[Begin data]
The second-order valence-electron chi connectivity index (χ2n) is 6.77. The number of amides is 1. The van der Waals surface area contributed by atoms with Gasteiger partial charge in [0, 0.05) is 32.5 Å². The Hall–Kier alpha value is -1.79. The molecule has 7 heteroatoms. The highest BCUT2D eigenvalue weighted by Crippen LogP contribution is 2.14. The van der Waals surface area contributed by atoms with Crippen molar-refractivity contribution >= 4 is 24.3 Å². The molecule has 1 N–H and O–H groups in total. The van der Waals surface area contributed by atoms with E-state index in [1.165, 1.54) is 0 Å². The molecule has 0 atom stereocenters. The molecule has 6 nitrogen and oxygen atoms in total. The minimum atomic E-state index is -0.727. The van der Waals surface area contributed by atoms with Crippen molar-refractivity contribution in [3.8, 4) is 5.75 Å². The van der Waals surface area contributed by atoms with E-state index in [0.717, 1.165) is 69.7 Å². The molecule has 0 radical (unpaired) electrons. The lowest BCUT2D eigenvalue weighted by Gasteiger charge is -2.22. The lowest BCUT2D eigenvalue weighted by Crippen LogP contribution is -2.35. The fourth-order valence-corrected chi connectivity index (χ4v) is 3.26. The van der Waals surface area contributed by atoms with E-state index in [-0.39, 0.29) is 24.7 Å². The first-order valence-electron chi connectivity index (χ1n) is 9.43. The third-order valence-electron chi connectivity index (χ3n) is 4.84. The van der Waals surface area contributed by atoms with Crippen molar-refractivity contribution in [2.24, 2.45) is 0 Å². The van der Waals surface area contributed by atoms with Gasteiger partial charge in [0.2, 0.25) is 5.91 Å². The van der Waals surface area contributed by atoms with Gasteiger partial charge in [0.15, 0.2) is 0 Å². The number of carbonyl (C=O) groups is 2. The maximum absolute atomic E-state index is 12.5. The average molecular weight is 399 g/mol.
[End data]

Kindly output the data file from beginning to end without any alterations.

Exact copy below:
The second-order valence-electron chi connectivity index (χ2n) is 6.77. The number of amides is 1. The van der Waals surface area contributed by atoms with Gasteiger partial charge in [0, 0.05) is 32.5 Å². The Hall–Kier alpha value is -1.79. The molecule has 7 heteroatoms. The highest BCUT2D eigenvalue weighted by Crippen LogP contribution is 2.14. The van der Waals surface area contributed by atoms with Crippen molar-refractivity contribution >= 4 is 24.3 Å². The molecule has 1 N–H and O–H groups in total. The van der Waals surface area contributed by atoms with E-state index in [1.165, 1.54) is 0 Å². The molecule has 0 atom stereocenters. The molecule has 6 nitrogen and oxygen atoms in total. The minimum atomic E-state index is -0.727. The van der Waals surface area contributed by atoms with Crippen molar-refractivity contribution in [3.8, 4) is 5.75 Å². The van der Waals surface area contributed by atoms with E-state index in [0.717, 1.165) is 69.7 Å². The molecule has 0 radical (unpaired) electrons. The lowest BCUT2D eigenvalue weighted by Gasteiger charge is -2.22. The lowest BCUT2D eigenvalue weighted by Crippen LogP contribution is -2.35. The fourth-order valence-corrected chi connectivity index (χ4v) is 3.26. The van der Waals surface area contributed by atoms with E-state index in [-0.39, 0.29) is 24.7 Å². The first-order valence-electron chi connectivity index (χ1n) is 9.43. The third-order valence-electron chi connectivity index (χ3n) is 4.84. The van der Waals surface area contributed by atoms with Crippen molar-refractivity contribution in [2.24, 2.45) is 0 Å². The van der Waals surface area contributed by atoms with Gasteiger partial charge in [0.2, 0.25) is 5.91 Å². The van der Waals surface area contributed by atoms with Gasteiger partial charge in [0.15, 0.2) is 0 Å². The number of carbonyl (C=O) groups is 2. The maximum absolute atomic E-state index is 12.5. The average molecular weight is 399 g/mol.